Westray tragedy turned man’s focus to health and safety


Published on May 10, 2017

Gordon Walsh, a former Westray miner, attended the 25th anniversary service for the Plymouth mining disaster. His life now focuses on health and safety in the workplace.

PLYMOUTH, N.S. – Gordon Walsh says he has turned a page.

After attending the 25th anniversary services for the mining explosion that killed 26 of his co-workers, he took time to reflect on how it has shaped his life.
“It was a great opportunity to turn a page and have new chapter of thinking on workplace health and safety and never not respecting the sacrifice of going to work. This will always shape who you are.”    

Walsh worked underground for nine months leading up to the May 9, 1992, explosion and later moved to Calgary where he has been working in health and safety for the past 13 years.

“I can’t say I was interested in health and safety and didn't know much about it until I experienced Westray. Everything changed after that.”
FULL COVERAGE: Remembering Westray: 25 years

He started by working on a health and safety committee with Calgary transit and built up his training certifications. Currently, he manages a training group out of Enform from Calgary, an advocate and leading resource for the continuous improvement of safety performance.

But even though he may be thousands of miles away, Westray is never far from his mind. He has a copy of the inquiry manual sitting on his desk and a medal of bravery statement on his office wall, but rarely does he host a training session without telling people about his experiences in the mine and the price that was paid for working in an environment where production took priority over safety.

He admits that speaking about his own experiences captures everyone’s attention because there is no better example of the importance of workplace safety than Westray.

“Most people will get away with things for quite a long time and most people will not have a disaster and most will get lucky and make a living doing something they get away with. But when you are working in a violate working environment like oil and gas or mining, you will fail and it will be catastrophic.”

Walsh said larger western companies, particularly those in oil and gas, have good safety protocols in place, but some companies are still playing roulette.

For example, he said, if someone starts their own business, chances are they are doing it because they have a passion for work, but probably have little knowledge of accounting, human resources or safety. An easy fix to this would be to have new business owners take a mandatory program that teaches them about emergency response plans and business insurance so that when they open their doors, they will know how to manage their liability and risk.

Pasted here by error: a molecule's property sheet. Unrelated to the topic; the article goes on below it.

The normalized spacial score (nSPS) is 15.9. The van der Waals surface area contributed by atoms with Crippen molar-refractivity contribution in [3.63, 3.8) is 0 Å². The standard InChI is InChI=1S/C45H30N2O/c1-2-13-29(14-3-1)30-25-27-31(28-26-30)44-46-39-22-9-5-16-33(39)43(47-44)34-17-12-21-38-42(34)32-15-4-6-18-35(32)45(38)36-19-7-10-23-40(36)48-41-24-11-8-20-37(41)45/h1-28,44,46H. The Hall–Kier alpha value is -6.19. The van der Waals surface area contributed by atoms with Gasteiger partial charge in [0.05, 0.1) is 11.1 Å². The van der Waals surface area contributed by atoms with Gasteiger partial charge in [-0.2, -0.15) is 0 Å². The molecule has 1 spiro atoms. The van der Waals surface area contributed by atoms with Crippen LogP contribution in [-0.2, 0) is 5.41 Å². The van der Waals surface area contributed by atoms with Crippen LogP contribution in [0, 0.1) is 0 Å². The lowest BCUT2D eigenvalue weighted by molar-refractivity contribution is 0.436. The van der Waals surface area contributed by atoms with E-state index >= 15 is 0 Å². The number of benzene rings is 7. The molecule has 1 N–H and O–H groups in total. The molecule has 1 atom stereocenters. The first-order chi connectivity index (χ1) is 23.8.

Nova Scotia, mostly because of Westray, has been very progressive with its health and safety initiatives, but it takes more than just government laws or Criminal Codes to make people stand up and take notice, he said.

“It does take a community to change the cultural acceptance of workplace injury and death. A community has to change its thinking.”

Getting the importance of safety in the workplace across to everyone will take a shift in people’s thinking, but it can be done. For example, he said, young people are now getting the message that smoking cigarettes is not good for your health and adults who drove for 40 years are now wearing seatbelts in vehicles.

But its essential to get that message into schools and reach younger generations about workforce issues, even at school level, that they need to be properly trained for their job.

“We need to impact people at a much younger age at the elementary school level. People who are adults need to be good mentors.”

Walsh said he will never forget his time working underground, but was pleased to tell families in Pictou County this week that people are learning from the tragedy.

“It really is a national event. It went from the explosion to the ramifications of the inquiry and Bill C-45 to law and liability to organizations where the message is spread across the land so to speak.”